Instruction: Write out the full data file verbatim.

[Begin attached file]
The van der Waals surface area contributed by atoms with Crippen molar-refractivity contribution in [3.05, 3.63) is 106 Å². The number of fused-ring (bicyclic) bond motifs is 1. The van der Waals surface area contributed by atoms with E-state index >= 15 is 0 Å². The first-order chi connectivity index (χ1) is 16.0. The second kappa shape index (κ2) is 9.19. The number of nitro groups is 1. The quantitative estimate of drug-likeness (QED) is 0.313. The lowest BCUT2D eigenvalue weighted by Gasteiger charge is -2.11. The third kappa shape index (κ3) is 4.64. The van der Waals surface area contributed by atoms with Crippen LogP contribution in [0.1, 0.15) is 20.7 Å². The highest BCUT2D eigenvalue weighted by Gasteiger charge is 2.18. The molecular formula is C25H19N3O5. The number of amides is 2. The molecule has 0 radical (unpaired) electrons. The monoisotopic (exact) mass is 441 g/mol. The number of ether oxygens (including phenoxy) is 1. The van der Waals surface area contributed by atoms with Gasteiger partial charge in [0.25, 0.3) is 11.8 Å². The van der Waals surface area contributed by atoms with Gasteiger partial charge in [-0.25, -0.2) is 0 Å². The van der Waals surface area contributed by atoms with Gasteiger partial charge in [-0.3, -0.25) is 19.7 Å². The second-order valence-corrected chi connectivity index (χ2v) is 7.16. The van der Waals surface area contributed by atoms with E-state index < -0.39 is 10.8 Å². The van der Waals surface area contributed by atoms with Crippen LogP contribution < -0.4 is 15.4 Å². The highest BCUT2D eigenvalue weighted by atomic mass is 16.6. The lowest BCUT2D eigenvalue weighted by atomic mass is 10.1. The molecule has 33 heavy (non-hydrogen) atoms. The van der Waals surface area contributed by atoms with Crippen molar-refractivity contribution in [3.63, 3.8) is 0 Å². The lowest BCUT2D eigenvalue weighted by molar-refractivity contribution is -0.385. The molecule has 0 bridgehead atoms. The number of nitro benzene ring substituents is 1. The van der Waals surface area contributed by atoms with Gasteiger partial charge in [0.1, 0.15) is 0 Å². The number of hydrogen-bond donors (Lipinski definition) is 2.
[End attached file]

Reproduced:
The van der Waals surface area contributed by atoms with Crippen molar-refractivity contribution in [3.05, 3.63) is 106 Å². The number of fused-ring (bicyclic) bond motifs is 1. The van der Waals surface area contributed by atoms with E-state index >= 15 is 0 Å². The first-order chi connectivity index (χ1) is 16.0. The second kappa shape index (κ2) is 9.19. The number of nitro groups is 1. The quantitative estimate of drug-likeness (QED) is 0.313. The lowest BCUT2D eigenvalue weighted by Gasteiger charge is -2.11. The third kappa shape index (κ3) is 4.64. The van der Waals surface area contributed by atoms with Crippen LogP contribution in [0.1, 0.15) is 20.7 Å². The highest BCUT2D eigenvalue weighted by Gasteiger charge is 2.18. The molecular formula is C25H19N3O5. The number of amides is 2. The molecule has 0 radical (unpaired) electrons. The monoisotopic (exact) mass is 441 g/mol. The number of ether oxygens (including phenoxy) is 1. The van der Waals surface area contributed by atoms with Gasteiger partial charge in [0.25, 0.3) is 11.8 Å². The van der Waals surface area contributed by atoms with Gasteiger partial charge in [-0.25, -0.2) is 0 Å². The van der Waals surface area contributed by atoms with Gasteiger partial charge in [-0.3, -0.25) is 19.7 Å². The second-order valence-corrected chi connectivity index (χ2v) is 7.16. The van der Waals surface area contributed by atoms with E-state index < -0.39 is 10.8 Å². The van der Waals surface area contributed by atoms with Crippen LogP contribution < -0.4 is 15.4 Å². The highest BCUT2D eigenvalue weighted by atomic mass is 16.6. The lowest BCUT2D eigenvalue weighted by atomic mass is 10.1. The molecule has 33 heavy (non-hydrogen) atoms. The van der Waals surface area contributed by atoms with Crippen molar-refractivity contribution in [3.63, 3.8) is 0 Å². The lowest BCUT2D eigenvalue weighted by molar-refractivity contribution is -0.385. The molecule has 0 bridgehead atoms. The number of nitro benzene ring substituents is 1. The van der Waals surface area contributed by atoms with Gasteiger partial charge in [0.1, 0.15) is 0 Å². The number of hydrogen-bond donors (Lipinski definition) is 2.